New York City, New York – James Todd Smith a.k.a. LL Cool J has made a career of winning at being unpredictable.
In 1995, when he was enjoying one of his many career peaks, he successfully launched a career on television, which would go on to boost his status in Hollywood from cameo maker to leading star. And as of 2009, he has starred on CBS red-hot series NCIS: Los Angeles, which hasn’t exactly given him all the time in the world to continue to make music.
At the turn of last weekend however, that unpredictability reared its lovely head as the two-time Grammy winner and five-time Grammy host made a splash on Facebook when he stopped by Dr. Dre’s Beats 1 Pharmacy show and blessed the booth with his presence. Its 4.5 million views as of press time speak volumes for how much the people still love the man who ladies still love, especially when he’s delving into the aggressive compartment of his rapping repertoire.
HipHopDX caught up with LL as he was putting in work during yet another studio session to get the scoop on his recent Dr. Dre session, a reinvigorated verse he says only took fifteen minutes to write.
“Basically my man DJ Pooh had called me up and said Dre was trying to link, you know, just have me come by the [Beats 1] show and say what up, etcetera, etcetera,” LL tells HipHopDX during a phone call from the lab. “I just went to hang out and maybe talk and vibe and next thing you know, one thing led to another and we’re talking Hip Hop and Dre says “Maybe you do a drop or something,” and I’m like, ‘A drop? Fuck that!’ and then The Good Doctor went and got his laptop and the rest is history,” he recalled with a hearty laugh.
— LLCOOLJ. (@llcoolj) March 10, 2016
“I just love this culture and I love Hip Hop. It’s just engrained in my DNA,” he admits. “I’m addicted to it and there’s no way out for me. It doesn’t matter what I do or where I go or what money I make or celebrity—none of that. Nothing ever compares to being in that booth and being on that mic.”
Thirteen albums worth of relevancy is an unprecedented number in Hip Hop culture and while LL admits his last project in 2013’s Authentic wasn’t his best work (or best representation of the culture), he gets excited when asked about the itch to return to pure emceeing and let kids who maybe only know him from TV know his history.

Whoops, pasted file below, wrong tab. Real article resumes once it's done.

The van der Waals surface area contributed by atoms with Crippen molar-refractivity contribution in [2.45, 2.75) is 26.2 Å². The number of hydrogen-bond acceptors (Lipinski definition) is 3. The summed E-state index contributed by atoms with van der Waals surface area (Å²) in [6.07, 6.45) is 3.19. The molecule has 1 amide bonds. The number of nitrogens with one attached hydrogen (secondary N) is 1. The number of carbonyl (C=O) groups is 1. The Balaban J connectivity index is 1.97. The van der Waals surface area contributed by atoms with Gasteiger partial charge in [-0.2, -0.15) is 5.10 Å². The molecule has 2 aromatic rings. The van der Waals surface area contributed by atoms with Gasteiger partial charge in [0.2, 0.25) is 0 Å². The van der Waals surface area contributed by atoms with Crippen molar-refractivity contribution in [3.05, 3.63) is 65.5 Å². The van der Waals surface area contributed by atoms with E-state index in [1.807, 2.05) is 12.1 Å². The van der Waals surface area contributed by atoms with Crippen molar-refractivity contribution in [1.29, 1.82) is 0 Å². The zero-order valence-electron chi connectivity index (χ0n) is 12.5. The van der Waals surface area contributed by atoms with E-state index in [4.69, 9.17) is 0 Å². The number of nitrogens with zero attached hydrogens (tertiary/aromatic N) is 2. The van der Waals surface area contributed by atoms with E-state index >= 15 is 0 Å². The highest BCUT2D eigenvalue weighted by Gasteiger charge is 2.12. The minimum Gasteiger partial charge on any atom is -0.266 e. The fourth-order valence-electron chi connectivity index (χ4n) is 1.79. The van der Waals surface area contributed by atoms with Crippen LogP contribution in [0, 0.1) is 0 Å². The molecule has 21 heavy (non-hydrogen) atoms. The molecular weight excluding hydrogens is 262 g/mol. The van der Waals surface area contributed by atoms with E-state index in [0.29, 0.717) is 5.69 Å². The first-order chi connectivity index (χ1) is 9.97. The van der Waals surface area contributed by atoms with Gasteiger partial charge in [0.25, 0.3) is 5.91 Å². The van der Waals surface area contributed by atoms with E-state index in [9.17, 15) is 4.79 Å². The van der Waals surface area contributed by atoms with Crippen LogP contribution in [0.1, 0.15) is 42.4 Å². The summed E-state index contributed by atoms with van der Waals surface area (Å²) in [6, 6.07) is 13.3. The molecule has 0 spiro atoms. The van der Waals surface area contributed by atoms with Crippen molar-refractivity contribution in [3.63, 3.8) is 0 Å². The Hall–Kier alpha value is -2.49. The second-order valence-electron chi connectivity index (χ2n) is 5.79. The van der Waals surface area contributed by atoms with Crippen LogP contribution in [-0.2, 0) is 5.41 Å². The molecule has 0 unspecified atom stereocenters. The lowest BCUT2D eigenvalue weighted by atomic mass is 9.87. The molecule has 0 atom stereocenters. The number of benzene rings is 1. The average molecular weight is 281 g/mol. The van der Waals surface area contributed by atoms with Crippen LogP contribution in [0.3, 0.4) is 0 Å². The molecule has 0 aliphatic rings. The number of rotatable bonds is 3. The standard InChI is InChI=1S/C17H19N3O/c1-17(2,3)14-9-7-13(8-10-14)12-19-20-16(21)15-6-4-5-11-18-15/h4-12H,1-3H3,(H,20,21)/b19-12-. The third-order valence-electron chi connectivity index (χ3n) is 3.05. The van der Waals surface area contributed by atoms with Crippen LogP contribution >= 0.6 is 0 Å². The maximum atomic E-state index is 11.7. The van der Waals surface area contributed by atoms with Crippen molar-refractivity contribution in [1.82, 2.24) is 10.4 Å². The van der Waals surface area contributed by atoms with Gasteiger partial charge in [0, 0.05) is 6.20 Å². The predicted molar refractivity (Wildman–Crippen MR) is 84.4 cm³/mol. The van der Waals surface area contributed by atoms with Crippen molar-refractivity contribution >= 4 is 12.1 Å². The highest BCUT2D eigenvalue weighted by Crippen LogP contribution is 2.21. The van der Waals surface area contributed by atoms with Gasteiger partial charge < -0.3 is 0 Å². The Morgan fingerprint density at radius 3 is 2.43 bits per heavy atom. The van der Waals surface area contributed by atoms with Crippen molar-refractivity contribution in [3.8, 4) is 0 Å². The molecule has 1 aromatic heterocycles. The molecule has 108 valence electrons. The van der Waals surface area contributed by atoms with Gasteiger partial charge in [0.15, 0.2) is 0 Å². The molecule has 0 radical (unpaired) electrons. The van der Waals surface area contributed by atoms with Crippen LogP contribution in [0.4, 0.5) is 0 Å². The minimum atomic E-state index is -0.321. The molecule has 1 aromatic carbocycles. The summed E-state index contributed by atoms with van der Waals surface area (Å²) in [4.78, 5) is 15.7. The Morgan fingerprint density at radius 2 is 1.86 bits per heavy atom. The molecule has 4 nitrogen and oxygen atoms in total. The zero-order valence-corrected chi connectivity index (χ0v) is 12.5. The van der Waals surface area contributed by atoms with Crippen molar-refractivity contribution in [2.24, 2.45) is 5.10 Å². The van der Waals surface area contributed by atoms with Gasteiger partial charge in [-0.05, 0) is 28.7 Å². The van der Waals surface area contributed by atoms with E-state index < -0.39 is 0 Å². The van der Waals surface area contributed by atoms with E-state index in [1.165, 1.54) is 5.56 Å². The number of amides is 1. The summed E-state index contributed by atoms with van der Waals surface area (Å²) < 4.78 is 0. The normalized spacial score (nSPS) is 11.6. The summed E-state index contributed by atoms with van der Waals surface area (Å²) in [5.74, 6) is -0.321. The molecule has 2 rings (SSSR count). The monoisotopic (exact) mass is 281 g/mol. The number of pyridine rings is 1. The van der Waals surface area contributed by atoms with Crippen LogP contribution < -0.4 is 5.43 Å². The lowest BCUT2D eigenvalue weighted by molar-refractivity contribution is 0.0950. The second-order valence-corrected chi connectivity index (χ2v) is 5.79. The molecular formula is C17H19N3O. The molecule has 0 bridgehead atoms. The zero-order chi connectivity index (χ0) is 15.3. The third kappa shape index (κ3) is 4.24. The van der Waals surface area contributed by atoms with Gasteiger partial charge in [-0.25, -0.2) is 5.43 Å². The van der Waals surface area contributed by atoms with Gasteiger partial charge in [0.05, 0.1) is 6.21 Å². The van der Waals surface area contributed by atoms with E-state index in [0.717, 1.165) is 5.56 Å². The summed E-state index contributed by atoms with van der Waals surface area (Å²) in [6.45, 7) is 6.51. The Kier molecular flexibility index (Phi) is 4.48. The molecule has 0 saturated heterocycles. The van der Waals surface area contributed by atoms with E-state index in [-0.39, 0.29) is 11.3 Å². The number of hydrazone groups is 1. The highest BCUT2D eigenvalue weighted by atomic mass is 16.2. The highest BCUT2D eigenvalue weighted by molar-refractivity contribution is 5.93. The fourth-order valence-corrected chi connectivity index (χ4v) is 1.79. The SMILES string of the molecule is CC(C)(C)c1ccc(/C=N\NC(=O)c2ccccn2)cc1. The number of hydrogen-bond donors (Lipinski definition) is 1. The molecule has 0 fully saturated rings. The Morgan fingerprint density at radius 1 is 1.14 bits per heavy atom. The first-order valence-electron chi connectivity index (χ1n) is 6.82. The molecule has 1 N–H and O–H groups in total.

“I got an itch so crazy right now, I need to find a hydrocortisone connect,” he continued, with his mind obviously still in punchline mode from the studio session. What I’m going to do is make something for [the fans].” “Like a special record that’s really going to be for Hip Hop. I get into experimental mode and I get in my creative scientist mode and I like to do different things. Every now and then, I like to do weird shit. I’m going to give them something special, you’ll see. And what it’s gonna do is, it’s going to change the game because a lot of people are getting away with 25-point games right now and they need someone to drop 50 on ’em. This shit is crazy to me!”
Few pundits will argue that the bar or standard in this day and age has been restructured to allow more variation in rap get a shot at mainstream acceptance but is Mr. Smith aiming to create a new renaissance for lyricists? He actually doesn’t feel that is necessary.
“It’s really just about putting music out,” he says of the notion of “reinventing the wheel,” a feat he’s actually accomplished in his career.
“I don’t have ‘bring back’ anything. I’m just going to do what I do,” he continued. “But I know the Hip Hop culture needs me because their is a void there and people think that just because somebody makes a song that has a female appeal they think that’s ‘LL Cool J’ and when you don’t have the real LL to compare it to, it’s easy to make those comparisons. So I realize that the game needs me. I’m clear [as to what] it needs from me. It doesn’t need me to come in and play games and experiment. It needs me to come in and kick their ass. So I’m gonna do that.”
Delaying the G.O.A.T. 2 was strictly LL’s doing but now he has the people’s ear, don’t be surprised if it arrives in the immediate future. He’s pretty good at this unpredictable thing.